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Wag your Native Tongue – Growing the 44


Just before Christmas 2022, a well-known celebrity made a negative comment about her native language, setting off waves of bitter replies in response.


“…there’s about 44 people still speaking Afrikaans. It’s definitely a dying language, it’s not a very helpful language…” – Charlize Theron


Before you head off thinking this is a smack article against Charlize, I would like to create an opportunity to explore a different perspective. I invite you to reflect on, and take part in the debate her words have evoked.


The Afrikaans Language


Just to set the record straight: 6,855,082 South Africans (of various race and ethnicity) speak Afrikaans as a first language and make up 13.5% of South Africa’s total population.


Even with the diversity, Afrikaans is the black sheep of the family. Why? Well, if I may address this elephant in Africa. Afrikaans is sadly still seen by many as the language of the oppressor, associated with Apartheid – deep, painful and yes, political.


Now wait just a minute, can a language really be oppressive? What about the person behind the language? Well, in my mind I guess it depends on what people are really saying, what is the message behind the cultural idioms, commas and periods. And deeper than that – what resides at the heart, behind all the words. Isn’t this true language? The wordless language we all speak in the spirit of love or hate.


As an Afrikaans speaking woman, poet and artist, born, raised and living in South Africa, I can confirm that: “Jy kan nie alle skape onder dieselfde kam skeer nie” – not all sheep should be shaved with the same razor (An old Afrikaans Saying). Charlize was sharing what Afrikaans means to her in her world. She was born in South Africa and grew up in South Africa, but it seems that she has detached herself from her Afrikaans heritage. 


Afrikaans is dead to Charlize, but it isn’t dying.

quotation marks

Afrikaans is alive to many different people in South Africa, in many different ways and dialects.

Along with many others, I regularly create Afrikaans poems and songs. We speak Afrikaans in our homes, churches, schools, towns and cities! It has moved on from its shady connection to the past, it is alive, well and developing; a language of hope, community, lit with a dazzling sense of humour (especially through our frequent power outages). This growth includes a fusion and diverse group of beautiful South African people and by the looks of the response on Charlize’s comments, people who will be showing their proverbial middle finger to anyone standing in their growing way.


Consider Mr. Schindler with his list. He was speaking and dealing in German, using the language of the “oppressor” during that time, but what was he really saying? His life and his empathy for the Jews is proof that a language in itself is not oppressive, but rather that it is a tool, a gift to use for greatness, to communicate and express ourselves creatively. Something we must allow to be awkward at times. In allowing, spontaneity and creativity start to flow and a language has the space to truly develop root, strong enough to bud and blossom.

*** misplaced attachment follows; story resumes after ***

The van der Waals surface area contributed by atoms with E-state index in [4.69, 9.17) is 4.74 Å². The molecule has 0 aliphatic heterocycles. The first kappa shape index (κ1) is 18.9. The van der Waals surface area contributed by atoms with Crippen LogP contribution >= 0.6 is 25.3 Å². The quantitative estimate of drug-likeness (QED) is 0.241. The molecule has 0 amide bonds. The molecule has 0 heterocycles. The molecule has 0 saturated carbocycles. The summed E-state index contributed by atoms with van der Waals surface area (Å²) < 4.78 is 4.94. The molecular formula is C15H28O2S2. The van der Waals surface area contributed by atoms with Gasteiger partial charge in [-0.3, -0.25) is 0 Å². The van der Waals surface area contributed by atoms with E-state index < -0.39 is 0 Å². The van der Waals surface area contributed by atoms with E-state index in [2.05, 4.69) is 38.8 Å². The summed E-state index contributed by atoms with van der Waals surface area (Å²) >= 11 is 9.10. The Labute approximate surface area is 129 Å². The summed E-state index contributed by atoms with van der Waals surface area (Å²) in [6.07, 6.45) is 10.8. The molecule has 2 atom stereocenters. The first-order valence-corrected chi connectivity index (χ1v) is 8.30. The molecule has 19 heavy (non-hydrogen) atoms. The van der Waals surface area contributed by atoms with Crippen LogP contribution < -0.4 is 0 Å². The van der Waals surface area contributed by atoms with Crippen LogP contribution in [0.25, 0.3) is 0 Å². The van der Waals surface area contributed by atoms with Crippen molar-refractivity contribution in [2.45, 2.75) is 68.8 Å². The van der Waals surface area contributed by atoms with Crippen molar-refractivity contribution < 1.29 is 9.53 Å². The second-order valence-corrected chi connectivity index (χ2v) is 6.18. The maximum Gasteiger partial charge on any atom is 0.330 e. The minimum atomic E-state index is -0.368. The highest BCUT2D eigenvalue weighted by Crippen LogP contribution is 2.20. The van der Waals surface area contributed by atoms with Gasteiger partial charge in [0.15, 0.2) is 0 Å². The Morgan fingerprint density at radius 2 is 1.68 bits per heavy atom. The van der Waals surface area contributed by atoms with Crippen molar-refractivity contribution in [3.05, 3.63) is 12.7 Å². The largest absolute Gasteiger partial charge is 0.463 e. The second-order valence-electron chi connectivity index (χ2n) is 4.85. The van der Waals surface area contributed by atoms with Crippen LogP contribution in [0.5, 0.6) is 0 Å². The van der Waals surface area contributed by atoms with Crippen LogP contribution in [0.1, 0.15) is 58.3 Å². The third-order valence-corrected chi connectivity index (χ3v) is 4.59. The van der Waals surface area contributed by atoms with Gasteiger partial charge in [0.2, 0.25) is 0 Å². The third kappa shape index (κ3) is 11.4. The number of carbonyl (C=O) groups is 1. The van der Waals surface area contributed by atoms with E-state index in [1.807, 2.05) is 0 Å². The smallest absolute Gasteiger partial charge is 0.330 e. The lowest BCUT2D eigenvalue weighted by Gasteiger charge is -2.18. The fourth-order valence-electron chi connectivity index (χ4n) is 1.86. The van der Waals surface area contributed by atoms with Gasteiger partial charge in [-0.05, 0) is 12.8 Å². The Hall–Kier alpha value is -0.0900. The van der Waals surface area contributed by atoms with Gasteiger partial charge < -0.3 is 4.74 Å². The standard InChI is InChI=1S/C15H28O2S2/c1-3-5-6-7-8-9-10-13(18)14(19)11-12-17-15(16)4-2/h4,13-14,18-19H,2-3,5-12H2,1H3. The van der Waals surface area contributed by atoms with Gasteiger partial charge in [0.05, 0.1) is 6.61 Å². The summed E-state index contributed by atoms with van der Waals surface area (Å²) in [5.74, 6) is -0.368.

Isn’t this how Afrikaans started in the first place? An Academic language, Afrikaans, also called Cape Dutch, West Germanic language of South Africa, developed from 17th-century Dutch, sometimes called Netherlandic, by the descendants of European (Dutch, German, and French) colonists, indigenous Khoisan peoples, and African and Asian slaves in the Dutch colony at the Cape of Good Hope. 


In short, Afrikaans is alive to many different people in South Africa, in many different ways and dialects. Ask any true South African!

Wag your Native Tongue – Growing the 44

Learning a new language

Learning to speak a new language is a sacred thing. You are stepping out of your own world and entering another. You are broadening your heart and your mind with linguistic fabulousness, rich history, different ways of thinking and doing are all connected with language. In essence, no language is oppressive, but the person using it might be an orchestrator of unthinkable sadness and war, or a saviour like Schindler. 


The question is where are you in your life, what kind of impact would you like to make in the lives and relationships in your life and how will you be using and developing the gift of your language?



My Afrikaans poem (and its translation) published in Poetic Voices, Mossel Bay 2021



mag jy my hart raaksien na hierdie tyd

na jy die pas van woede en hartseer verby is


daarin word jy ook styf vasgehou


mag jy verby die skerwe van my geskiedenis groei

die soms bloeiende wonde van nalatigheid

dit wat my gevorm het


mag my stryd ‘n ferm fondasie vorm

vir jou voete


dat jy sal kies

om in liefde, vergifnis en vrede

voort te loop

sonder hindernis


dis ‘n baie nou pad

wawyd oop

weet dat dit liefde is

wat vir jou baklei het





English Translation:




may you see my heart after this time

after you have moved through the mountain pass

of anger and sadness

in it you are also held tightly


may you grow beyond the shards of my history

the sometimes-bleeding wounds of negligence

that which shaped me


may my struggle form a firm foundation

for your feet


that you will choose

to walk in love

forgiveness and peace

to continue

without hindrance


it’s a very narrow road

wide open

know that this is love

who fought for you


Written by Riska du Plessis / @RiskArt

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